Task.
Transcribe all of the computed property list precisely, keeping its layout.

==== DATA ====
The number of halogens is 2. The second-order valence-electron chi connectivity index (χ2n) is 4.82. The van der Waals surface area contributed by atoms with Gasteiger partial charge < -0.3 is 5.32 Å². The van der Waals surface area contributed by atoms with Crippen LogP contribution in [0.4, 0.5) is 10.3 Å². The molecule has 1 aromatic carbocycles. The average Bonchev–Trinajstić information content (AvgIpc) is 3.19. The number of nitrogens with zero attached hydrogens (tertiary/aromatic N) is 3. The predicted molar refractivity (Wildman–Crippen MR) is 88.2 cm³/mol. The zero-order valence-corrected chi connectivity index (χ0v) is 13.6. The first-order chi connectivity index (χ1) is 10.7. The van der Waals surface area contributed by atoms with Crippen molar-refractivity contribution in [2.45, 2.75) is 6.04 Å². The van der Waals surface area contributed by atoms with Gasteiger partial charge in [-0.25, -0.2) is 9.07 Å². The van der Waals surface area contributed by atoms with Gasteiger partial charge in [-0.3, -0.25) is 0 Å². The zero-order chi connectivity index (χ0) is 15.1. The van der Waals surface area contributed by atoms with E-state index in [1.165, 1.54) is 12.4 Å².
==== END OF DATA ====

The number of halogens is 2. The second-order valence-electron chi connectivity index (χ2n) is 4.82. The van der Waals surface area contributed by atoms with Gasteiger partial charge < -0.3 is 5.32 Å². The van der Waals surface area contributed by atoms with Crippen LogP contribution in [0.4, 0.5) is 10.3 Å². The molecule has 1 aromatic carbocycles. The average Bonchev–Trinajstić information content (AvgIpc) is 3.19. The number of nitrogens with zero attached hydrogens (tertiary/aromatic N) is 3. The predicted molar refractivity (Wildman–Crippen MR) is 88.2 cm³/mol. The zero-order valence-corrected chi connectivity index (χ0v) is 13.6. The first-order chi connectivity index (χ1) is 10.7. The van der Waals surface area contributed by atoms with Crippen molar-refractivity contribution in [2.45, 2.75) is 6.04 Å². The van der Waals surface area contributed by atoms with Gasteiger partial charge in [-0.25, -0.2) is 9.07 Å². The van der Waals surface area contributed by atoms with Gasteiger partial charge in [-0.3, -0.25) is 0 Å². The zero-order chi connectivity index (χ0) is 15.1. The van der Waals surface area contributed by atoms with E-state index in [1.165, 1.54) is 12.4 Å².